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CHAPTER SUMMARY WITH NOTES
CHAPTER 7 - A MAD TEA-PARTY
In front of the house is a tree, under which is set a table for a tea party. March Hare and the Mad Hatter are having tea. Between them is seated the Dormouse who is fast asleep and the other two are using the dormouse as a cushion for resting their elbows on it and they talk over its head.
On seeing Alice, both of them (March Hare and Mad Hatter) exclaim that there is no place for her. However, Alice is adamant and takes a chair saying that there is a lot of place at the table. After a round of not very pleasant talks Alice and the others compel the dormouse to tell them a story.
The chapter is replete with events that display the beauty that lies in the ‘use of language’. Linguistic acrobatics begin with the Hatter pointing out that it is not possible to say that, the statements, "I see what I eat" and "I eat what I see" could mean the same. Therefore, by the same logic one cannot say that the statements "I say what I mean" and "I mean what I say" is true.
Alice is further puzzled when she notices that the Dormouse’s watch can say the day of the month but does not say the time. This brings them to a discussion on the concept of time. While Alice perceives time as being a concept (abstract), Hatter speaks of him as if Time were a living being. Alice realizes that time has come to stop at the Hatter’s house and therefore it is always six o’clock (tea time). It is time now for the Dormouse to tell his story.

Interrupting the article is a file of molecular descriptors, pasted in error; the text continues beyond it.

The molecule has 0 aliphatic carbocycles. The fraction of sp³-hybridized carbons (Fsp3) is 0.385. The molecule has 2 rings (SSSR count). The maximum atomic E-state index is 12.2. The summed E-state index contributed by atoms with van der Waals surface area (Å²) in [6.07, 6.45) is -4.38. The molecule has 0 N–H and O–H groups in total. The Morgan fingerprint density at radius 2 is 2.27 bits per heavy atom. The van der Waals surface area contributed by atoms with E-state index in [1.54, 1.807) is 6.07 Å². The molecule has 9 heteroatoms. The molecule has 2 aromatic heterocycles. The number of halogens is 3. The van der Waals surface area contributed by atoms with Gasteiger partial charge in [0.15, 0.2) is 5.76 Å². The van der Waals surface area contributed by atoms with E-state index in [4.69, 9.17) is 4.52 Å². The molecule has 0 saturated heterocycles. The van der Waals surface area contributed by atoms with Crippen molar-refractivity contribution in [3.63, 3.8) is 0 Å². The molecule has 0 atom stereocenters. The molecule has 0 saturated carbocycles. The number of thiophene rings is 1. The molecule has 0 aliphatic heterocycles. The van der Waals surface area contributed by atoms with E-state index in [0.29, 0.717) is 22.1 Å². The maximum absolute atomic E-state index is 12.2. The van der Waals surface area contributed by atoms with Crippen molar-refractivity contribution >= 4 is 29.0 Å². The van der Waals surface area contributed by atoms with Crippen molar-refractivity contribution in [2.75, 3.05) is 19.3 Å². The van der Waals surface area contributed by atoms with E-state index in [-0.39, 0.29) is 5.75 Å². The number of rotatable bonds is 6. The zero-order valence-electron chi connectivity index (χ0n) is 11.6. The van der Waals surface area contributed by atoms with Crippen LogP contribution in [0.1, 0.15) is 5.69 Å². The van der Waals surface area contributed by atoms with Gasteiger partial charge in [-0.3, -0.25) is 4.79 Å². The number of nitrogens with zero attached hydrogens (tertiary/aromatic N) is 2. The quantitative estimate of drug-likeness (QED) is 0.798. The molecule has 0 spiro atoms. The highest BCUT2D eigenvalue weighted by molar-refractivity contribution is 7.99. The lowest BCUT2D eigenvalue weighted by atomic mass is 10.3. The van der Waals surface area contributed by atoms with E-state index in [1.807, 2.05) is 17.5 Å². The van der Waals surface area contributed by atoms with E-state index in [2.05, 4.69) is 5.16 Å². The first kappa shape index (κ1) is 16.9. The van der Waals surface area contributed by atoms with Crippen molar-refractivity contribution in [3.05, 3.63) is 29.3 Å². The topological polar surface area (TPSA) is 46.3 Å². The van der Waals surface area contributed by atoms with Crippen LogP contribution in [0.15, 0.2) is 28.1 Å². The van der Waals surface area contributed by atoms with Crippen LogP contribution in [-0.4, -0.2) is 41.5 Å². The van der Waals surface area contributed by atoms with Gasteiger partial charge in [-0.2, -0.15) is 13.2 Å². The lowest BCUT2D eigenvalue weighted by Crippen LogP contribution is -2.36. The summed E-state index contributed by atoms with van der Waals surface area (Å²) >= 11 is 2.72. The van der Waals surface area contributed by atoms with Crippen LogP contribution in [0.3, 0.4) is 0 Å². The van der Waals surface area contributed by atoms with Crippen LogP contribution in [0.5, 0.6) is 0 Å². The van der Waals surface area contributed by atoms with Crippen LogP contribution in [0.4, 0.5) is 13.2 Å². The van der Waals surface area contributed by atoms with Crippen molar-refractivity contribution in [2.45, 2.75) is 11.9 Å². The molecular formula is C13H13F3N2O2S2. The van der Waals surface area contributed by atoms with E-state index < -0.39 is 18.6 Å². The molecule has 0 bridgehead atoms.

The dormouse wakes up to tell then the story of three little sisters who lived in a treacle well and were learning to draw all that started with a "M". He is hardly able to go on with the story beyond a certain point since Alice consistently stops him with questions of various sorts. This irritates the dormouse who refuses to go on with the story. She is asked by the others to keep quiet and unable to take this rude behavior she leaves the place.
The last thing that she happens to see, is the sight of March Hare and the Mad Hatter trying to put the Dormouse into the teapot. Just as she tells herself that she would never set foot at the house again, she spots a door in one of the tree trunks.
She goes through the door and finds herself in the long hall that she was hurled into when she at first followed the White Rabbit through the rabbit hole. She picks up the golden key and then nibbling at the mushroom she manages to reach the size that would take her through the door leading to the garden.
Once she is on the other side of the door, she finds herself among bright flower-beds and cool fountains.
The Mad tea-party becomes a ground where Alice displays her knowledge and asserts that she is better than the others present.
Her persistent questions when the dormouse is relating the story, indicates her curiosity, and the manner in which she treats the others reveals her sense of superiority. Linguistic bantering also seems to be the `done thing` in Wonderland.
This kind of violence underlies the behavior of almost all the characters in this chapter. Also, the fact that the time is always 6 o’clock indicates that the mad tea party is not bound by the normal rigors of time. Thus, the creatures here violate all genteel notions of polite conversation that Alice has been brought up on.
No wonder Alice leaves, upset that she cannot correct their `undignified` manners.